Phil Willmott

Review: MY FAIR LADY at the Lincoln Centre, New York

One of the most anticipated openings of the current Broadway Season is director Bartlett Sher's revival of MY FAIR LADY at the Lincoln Centre where he’s recently staged world class productions of SOUTH PACIFIC and THE KING AND I (to be revived soon at the London Palladium)

Lauren Ambrose and Diana Rigg in a scene from My Fair Lady. Photo Joan MarcusLauren Ambrose and Diana Rigg in a scene from "My Fair Lady." Photo Joan Marcus

There’s been quite a build up with movie stars Colin Firth and Anne Hathaway first rumoured to be taking the lead roles. That never happened and instead middle-ranking British actor Harry Hadden-Paton plays Henry Higgins, the Edwardian speech therapist, with SIX FEET UNDER star Lauren Ambrose as Eliza, the flower girl he teaches to act like a lady.

There were quite a few raised eyebrows at this unusual choice of leading players, neither of whom have ever appeared in a Broadway Musical. No one need have worried though, they are exceptional, both bringing beautiful, nuanced and unexpected touches to their interpretations. In fact the whole production is a tasteful and exquisite reimagining of this old show that is entirely respectful of the original, which so many people, including myself, love so much.

It is being particularly scrutinised as it’s presented at a time when men bullying women in any form has become unacceptable as a consequence of the MeToo movement. Traditionally Professor Higgins is shown to truly boss and humiliate Eliza as he helps her achieve their goals. This production overcomes potential audience discomfort at this by suggesting that Higgins is falling under Eliza’s spell just as surely as she is moulding herself to become the woman he wants her to be. Unusually, in this production, both are around the same age which makes a romance between them seem more likely, even desirable, than when Higgins is played by a much older man. You pretty soon get a sense that she could break his heart.

The comedy elements of the show are all in place too. Norbert Leo Butts, a big Broadway star, plays Eliza‘s father, the Dustman, Alfred P Doolittle . Often this character is portrayed as something of a loveable rogue. On this occasion he’s slyer, more calculating than usual and the production does not stint on hinting at his inner darkness. In the seminal number Get me to the Church on Time, instead of a random collection of street people singing and dancing indiscriminately we get a scene in a music Hall. As usual Doolittle is attracting lots of friends, high spirits and attention but costume colours are darker then usual, Butts is resplendent in a fur-collared black coat like a sleek business man, and it’s very clear that he’s cynically buying all the good wishes with the cash he’s scattering to the grasping hangers-on.

Sets and costumes at this top-class venue are, as you’d expect, sumptuous, plentiful and beautifully designed. I loved the way that the entire stage is sometimes wiped clean of scenery so that, for instance, we can enjoy the breathtaking sight of Professor Higgins’ beautiful wood-panelled and gas-lit library sliding into view towards us from the back of the huge stage. This truck is also capable of revolving at an exhilarating speed through the downstairs rooms as the stakes grow higher in ensuing scenes. It’’s beautiful work from set designer Michael Yeargun.

For directors of the stage show one of the big challenges is that you’re not allowed to cut the short pieces of action that were inserted in the original production to cover scene changes and which usually slow up more modern versions. But Sher makes an asset of them by isolating individual characters at the front of the stage whilst scenery whirls around them, mirroring the shifts in mind-set that are also happening.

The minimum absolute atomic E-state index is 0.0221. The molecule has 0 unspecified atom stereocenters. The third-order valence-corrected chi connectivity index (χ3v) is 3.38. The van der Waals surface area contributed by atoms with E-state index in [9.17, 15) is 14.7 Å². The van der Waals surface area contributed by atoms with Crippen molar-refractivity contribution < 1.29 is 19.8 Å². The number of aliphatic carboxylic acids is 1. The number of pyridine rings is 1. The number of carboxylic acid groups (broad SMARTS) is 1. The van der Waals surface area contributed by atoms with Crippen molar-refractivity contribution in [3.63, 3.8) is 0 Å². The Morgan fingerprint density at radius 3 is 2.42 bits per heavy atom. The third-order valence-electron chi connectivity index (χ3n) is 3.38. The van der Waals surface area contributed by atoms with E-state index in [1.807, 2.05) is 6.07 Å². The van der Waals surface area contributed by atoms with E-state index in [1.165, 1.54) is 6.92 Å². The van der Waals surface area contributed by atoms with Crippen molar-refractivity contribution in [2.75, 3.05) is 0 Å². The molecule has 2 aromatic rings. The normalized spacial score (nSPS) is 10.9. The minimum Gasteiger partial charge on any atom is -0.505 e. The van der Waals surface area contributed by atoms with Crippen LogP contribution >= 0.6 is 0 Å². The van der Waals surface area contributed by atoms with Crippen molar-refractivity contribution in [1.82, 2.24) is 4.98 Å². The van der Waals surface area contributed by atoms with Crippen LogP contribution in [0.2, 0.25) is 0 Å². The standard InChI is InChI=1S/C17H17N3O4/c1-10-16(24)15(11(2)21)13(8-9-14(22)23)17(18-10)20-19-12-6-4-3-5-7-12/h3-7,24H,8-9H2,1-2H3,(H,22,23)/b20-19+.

There is also a wonderful and unexpected use of silences. One particularly poignant example of this is at the end of a magnificent scene in which Eliza has triumphed at the Embassy Ball (the entire orchestra slides on to accompany the dancing) but as all the opulence is swept away again she’s left alone to collect her coat and find a taxi. This moment is played in complete silence and it’s a heartbreaking reminder of how alone and lonely she is.

Eliza Dolittles tend to fall into two categories; ones who are most adept at playing the scruffy flower girl at the beginning of the story and the ones who really shine when Eliza becomes a grand lady. Loran Ambrose.  it must be said, is best in the early scenes. She hasn’t quite mastered an upper-class English accent but she’s not far off and I hope she keeps working on it so that when this magnificent production transfers to London the producers won’t feel obliged to put in a British star. Accent aside she is terrific. Her Act One Eliza is like some filthy feral cat, head jutting forward, eyes burning brightly in search of the next opportunity of the next danger. By the end of the show she is elegance personified with a heart-stopping inner beauty.

MY FAIR LADY traditionally ends with Eliza succumbing to Higgins’ mastery and passing him his slippers. In response to modern sensibilities Sher has cut this moment. Instead Eliza walks confidently out through the audience. However we have so utterly fallen in love with the charming, childish, flighty, passionate Henry Higgins as played by Hadden-Patton that there is no doubt in our minds that he should and will follow her and that they will team up for ever. When the performers enter hand in hand to take their bows it’s as if we’ve won this moment by willing them to recognise their potential as a couple.

The directing is revelatory, the acting is top notch, the music is glorious and the visuals are stunning, in fact seeing this production was one of my top 10 best ever theatre going experiences.

I’d even go so far as to suggest it’s worth flying over to New York just to see it.